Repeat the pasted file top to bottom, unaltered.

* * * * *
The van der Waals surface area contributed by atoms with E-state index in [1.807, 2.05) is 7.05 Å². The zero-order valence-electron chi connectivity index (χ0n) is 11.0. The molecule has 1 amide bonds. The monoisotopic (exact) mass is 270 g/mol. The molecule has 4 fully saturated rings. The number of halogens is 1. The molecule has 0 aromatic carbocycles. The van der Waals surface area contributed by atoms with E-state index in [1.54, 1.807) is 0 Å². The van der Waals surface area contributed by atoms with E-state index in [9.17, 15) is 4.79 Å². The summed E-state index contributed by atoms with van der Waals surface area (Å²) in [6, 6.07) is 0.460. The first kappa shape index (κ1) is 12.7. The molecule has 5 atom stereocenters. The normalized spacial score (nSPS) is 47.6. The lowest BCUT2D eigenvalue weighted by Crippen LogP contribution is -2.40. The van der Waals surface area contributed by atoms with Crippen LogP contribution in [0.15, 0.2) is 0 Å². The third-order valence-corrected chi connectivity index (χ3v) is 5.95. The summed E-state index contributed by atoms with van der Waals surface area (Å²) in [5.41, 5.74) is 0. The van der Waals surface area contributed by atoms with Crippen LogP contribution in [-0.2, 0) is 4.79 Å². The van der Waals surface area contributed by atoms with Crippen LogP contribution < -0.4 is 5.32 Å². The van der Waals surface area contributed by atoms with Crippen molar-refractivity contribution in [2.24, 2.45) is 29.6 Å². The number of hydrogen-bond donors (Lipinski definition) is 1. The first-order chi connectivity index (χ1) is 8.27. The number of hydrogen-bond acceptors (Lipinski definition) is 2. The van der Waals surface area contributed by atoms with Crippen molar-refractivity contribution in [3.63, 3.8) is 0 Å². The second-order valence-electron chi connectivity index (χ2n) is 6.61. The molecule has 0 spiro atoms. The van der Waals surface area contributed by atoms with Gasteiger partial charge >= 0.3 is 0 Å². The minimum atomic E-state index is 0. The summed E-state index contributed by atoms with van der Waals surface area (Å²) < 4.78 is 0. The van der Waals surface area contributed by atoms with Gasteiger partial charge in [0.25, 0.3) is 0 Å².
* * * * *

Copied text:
The van der Waals surface area contributed by atoms with E-state index in [1.807, 2.05) is 7.05 Å². The zero-order valence-electron chi connectivity index (χ0n) is 11.0. The molecule has 1 amide bonds. The monoisotopic (exact) mass is 270 g/mol. The molecule has 4 fully saturated rings. The number of halogens is 1. The molecule has 0 aromatic carbocycles. The van der Waals surface area contributed by atoms with E-state index in [1.54, 1.807) is 0 Å². The van der Waals surface area contributed by atoms with E-state index in [9.17, 15) is 4.79 Å². The summed E-state index contributed by atoms with van der Waals surface area (Å²) in [6, 6.07) is 0.460. The first kappa shape index (κ1) is 12.7. The molecule has 5 atom stereocenters. The normalized spacial score (nSPS) is 47.6. The lowest BCUT2D eigenvalue weighted by Crippen LogP contribution is -2.40. The van der Waals surface area contributed by atoms with Crippen LogP contribution in [0.15, 0.2) is 0 Å². The third-order valence-corrected chi connectivity index (χ3v) is 5.95. The summed E-state index contributed by atoms with van der Waals surface area (Å²) in [5.41, 5.74) is 0. The van der Waals surface area contributed by atoms with Crippen LogP contribution in [-0.2, 0) is 4.79 Å². The van der Waals surface area contributed by atoms with Crippen LogP contribution < -0.4 is 5.32 Å². The van der Waals surface area contributed by atoms with Crippen molar-refractivity contribution in [2.24, 2.45) is 29.6 Å². The number of hydrogen-bond donors (Lipinski definition) is 1. The first-order chi connectivity index (χ1) is 8.27. The number of hydrogen-bond acceptors (Lipinski definition) is 2. The van der Waals surface area contributed by atoms with Crippen molar-refractivity contribution in [3.63, 3.8) is 0 Å². The second-order valence-electron chi connectivity index (χ2n) is 6.61. The molecule has 0 spiro atoms. The van der Waals surface area contributed by atoms with Gasteiger partial charge >= 0.3 is 0 Å². The minimum atomic E-state index is 0. The summed E-state index contributed by atoms with van der Waals surface area (Å²) < 4.78 is 0. The van der Waals surface area contributed by atoms with Gasteiger partial charge in [0.25, 0.3) is 0 Å².